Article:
The Biden administration has undoubtedly been tough on crypto, but there is no reason some future president won’t be worse. Gary Gensler was expected to be pro-crypto, and look at how that turned out. If blockchains are truly meant to sustain themselves for centuries, why expose them at all to four-year election cycles?

I am not going to say that the work of elected politicians like Sens. Cynthia Lummis and Kirsten Gillbrand – who are advancing some of the most pro-crypto legislation to date – isn’t appreciated, or that Rep. Tom Emmer (R-Minnesota) isn’t a true believer in crypto. Lobbyists at the Blockchain Association have argued the short-term success of crypto will be determined by getting pro-crypto butts in seats.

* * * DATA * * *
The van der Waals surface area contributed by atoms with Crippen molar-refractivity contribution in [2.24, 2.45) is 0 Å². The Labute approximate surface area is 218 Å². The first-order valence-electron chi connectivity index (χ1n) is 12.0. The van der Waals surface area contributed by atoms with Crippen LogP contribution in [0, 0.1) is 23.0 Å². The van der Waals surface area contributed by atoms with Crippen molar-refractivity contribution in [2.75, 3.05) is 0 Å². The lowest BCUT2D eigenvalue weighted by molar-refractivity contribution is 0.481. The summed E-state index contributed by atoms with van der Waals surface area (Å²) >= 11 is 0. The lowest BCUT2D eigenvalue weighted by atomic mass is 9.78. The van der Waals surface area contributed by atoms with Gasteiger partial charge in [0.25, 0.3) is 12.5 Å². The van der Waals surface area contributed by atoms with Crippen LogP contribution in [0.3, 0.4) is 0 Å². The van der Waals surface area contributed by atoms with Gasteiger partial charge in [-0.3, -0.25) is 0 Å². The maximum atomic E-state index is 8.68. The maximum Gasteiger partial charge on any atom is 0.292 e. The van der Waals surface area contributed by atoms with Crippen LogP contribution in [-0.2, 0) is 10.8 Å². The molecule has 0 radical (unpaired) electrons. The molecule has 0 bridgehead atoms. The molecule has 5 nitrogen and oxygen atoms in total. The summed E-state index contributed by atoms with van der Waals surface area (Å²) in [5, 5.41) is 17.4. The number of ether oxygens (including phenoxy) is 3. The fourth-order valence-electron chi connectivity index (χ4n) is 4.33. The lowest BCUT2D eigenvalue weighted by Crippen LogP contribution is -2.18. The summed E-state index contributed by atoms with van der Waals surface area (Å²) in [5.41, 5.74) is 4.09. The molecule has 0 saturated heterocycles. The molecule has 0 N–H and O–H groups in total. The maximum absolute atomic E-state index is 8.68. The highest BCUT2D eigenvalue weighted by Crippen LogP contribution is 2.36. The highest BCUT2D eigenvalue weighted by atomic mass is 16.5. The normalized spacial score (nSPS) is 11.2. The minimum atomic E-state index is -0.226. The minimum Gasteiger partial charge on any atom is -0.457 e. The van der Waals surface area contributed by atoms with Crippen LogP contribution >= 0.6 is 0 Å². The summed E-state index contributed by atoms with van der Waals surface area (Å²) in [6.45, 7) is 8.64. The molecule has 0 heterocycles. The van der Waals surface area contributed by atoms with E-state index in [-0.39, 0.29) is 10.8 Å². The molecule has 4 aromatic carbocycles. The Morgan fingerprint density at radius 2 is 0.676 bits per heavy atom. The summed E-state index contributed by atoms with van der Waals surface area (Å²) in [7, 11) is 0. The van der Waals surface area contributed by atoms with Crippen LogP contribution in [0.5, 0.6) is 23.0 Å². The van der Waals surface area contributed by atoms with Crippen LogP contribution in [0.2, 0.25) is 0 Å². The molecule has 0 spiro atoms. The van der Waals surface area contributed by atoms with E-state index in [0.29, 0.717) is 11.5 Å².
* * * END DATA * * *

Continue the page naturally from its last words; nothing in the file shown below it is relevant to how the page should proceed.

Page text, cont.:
However, there is no telling whether pro-crypto politicians or regulations won’t do even more damage than crypto’s critics and antagonists – like the negative impact that “megadonor” Sam Bankman-Fried’s preferred set of rules would have had by protecting his likely fraudulent exchange FTX. At least crypto’s enemies help crypto cut its teeth.

Crypto already has its political platform sorted out, whether you call it libertarianism, “classical liberalism” or crypto-anarchy: universally accessible platforms, built privately. It’s why crypto appeals to progressives who argue for expansive government programs that are not means-tested as well as conservatives who think freer markets means freer people.